The basic plot of the story evokes folklore, but there is no comparable piece in Ukrainian or Russian traditions. A similar story of a sorcerer appeared in "Pietro Apone" by German romantic Johann Ludwig Tieck, published in Russian in 1828. Other potential subtexts are Tieck's Karl von Berneck (1797) and E. T. A. Hoffmann's novella Ignaz Denner (1816).

Absolute music

Absolute music (sometimes abstract music) is music that is not explicitly "about" anything; in contrast to program music, it is non-representational. The idea of absolute music developed at the end of the 18th century in the writings of authors of early German Romanticism, such as Wilhelm Heinrich Wackenroder, Ludwig Tieck and E. T. A. Hoffmann but the term was not coined until 1846 where it was first used by Richard Wagner in a programme to Beethoven's Ninth Symphony.The aesthetic ideas underlying the absolute music derive from debates over the relative value of what were known in the early years of aesthetic theory as the fine arts. Kant, in his Critique of Aesthetic Judgment, dismissed music as "more enjoyment than culture" because of its lack of conceptual content, thus taking as a negative the very feature of music that others celebrated. Johann Gottfried Herder, in contrast, regarded music as the highest of the arts because of its spirituality, which Herder linked to the invisibility of sound. The ensuing arguments among musicians, composers, music historians and critics have, in effect, never stopped.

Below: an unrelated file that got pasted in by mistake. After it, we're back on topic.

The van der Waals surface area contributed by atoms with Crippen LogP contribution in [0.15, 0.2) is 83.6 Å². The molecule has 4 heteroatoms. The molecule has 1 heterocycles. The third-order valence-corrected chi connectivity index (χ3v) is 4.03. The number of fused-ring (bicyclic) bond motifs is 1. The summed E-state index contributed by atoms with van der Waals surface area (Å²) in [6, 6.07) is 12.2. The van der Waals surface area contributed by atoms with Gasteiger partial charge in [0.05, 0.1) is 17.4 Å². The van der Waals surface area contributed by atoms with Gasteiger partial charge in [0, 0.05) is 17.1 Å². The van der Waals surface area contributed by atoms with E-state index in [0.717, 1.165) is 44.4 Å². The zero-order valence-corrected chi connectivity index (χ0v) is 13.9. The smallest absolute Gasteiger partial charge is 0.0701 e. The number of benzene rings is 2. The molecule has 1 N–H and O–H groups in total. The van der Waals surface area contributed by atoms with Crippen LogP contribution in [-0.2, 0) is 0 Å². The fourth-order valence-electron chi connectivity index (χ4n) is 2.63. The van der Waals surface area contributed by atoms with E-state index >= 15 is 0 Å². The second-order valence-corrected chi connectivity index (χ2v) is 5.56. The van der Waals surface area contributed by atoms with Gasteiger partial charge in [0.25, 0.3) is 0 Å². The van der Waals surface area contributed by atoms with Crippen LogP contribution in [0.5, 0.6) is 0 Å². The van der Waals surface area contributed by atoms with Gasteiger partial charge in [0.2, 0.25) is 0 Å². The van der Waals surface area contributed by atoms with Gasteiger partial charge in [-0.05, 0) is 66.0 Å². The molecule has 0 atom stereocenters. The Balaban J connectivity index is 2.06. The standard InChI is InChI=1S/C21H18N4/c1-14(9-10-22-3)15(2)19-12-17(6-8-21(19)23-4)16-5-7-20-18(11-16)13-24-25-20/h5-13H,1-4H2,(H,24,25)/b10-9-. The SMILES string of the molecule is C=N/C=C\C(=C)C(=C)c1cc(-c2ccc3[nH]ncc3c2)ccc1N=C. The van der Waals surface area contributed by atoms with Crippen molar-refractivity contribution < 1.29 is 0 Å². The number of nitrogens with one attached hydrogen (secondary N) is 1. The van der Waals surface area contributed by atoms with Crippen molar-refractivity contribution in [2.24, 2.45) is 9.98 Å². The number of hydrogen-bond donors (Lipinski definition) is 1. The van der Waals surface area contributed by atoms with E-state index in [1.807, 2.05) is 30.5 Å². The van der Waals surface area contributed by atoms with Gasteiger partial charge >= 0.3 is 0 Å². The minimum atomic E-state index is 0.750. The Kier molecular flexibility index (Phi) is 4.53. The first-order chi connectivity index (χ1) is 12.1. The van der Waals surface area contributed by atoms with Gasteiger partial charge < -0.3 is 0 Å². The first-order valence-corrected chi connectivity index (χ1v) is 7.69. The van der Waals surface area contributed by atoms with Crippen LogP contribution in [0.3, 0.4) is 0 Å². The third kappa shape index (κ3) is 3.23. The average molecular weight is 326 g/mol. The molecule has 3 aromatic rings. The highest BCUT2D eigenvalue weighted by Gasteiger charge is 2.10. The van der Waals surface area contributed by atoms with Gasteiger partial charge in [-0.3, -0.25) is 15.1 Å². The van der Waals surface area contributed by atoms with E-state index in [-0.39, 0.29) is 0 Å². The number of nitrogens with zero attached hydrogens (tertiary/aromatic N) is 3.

Abundance of Life

Abundance of Life (German: Des Lebens Überfluss) is a 1950 West German romantic comedy film directed by Wolfgang Liebeneiner and starring Erika Müller, Ingeborg Körner and Gunnar Moller. It was one of the last of the Rubble films made in the immediate post-war years. It updates a story by Ludwig Tieck to modern-day Hamburg, addressing the shortage of housing in the heavily bombed city.

It was made at the Wandsbek Studios in Hamburg and also shot on location in the city. The film's sets were designed by the art director Mathias Matthies.

Alexander von Ungern-Sternberg

Peter Alexander Freiherr von Ungern-Sternberg (22 April 1806 – 24 August 1869) also known as Alexander von Sternberg, was a Baltic German novelist, poet and painter who worked under the pseudonym Sylvan.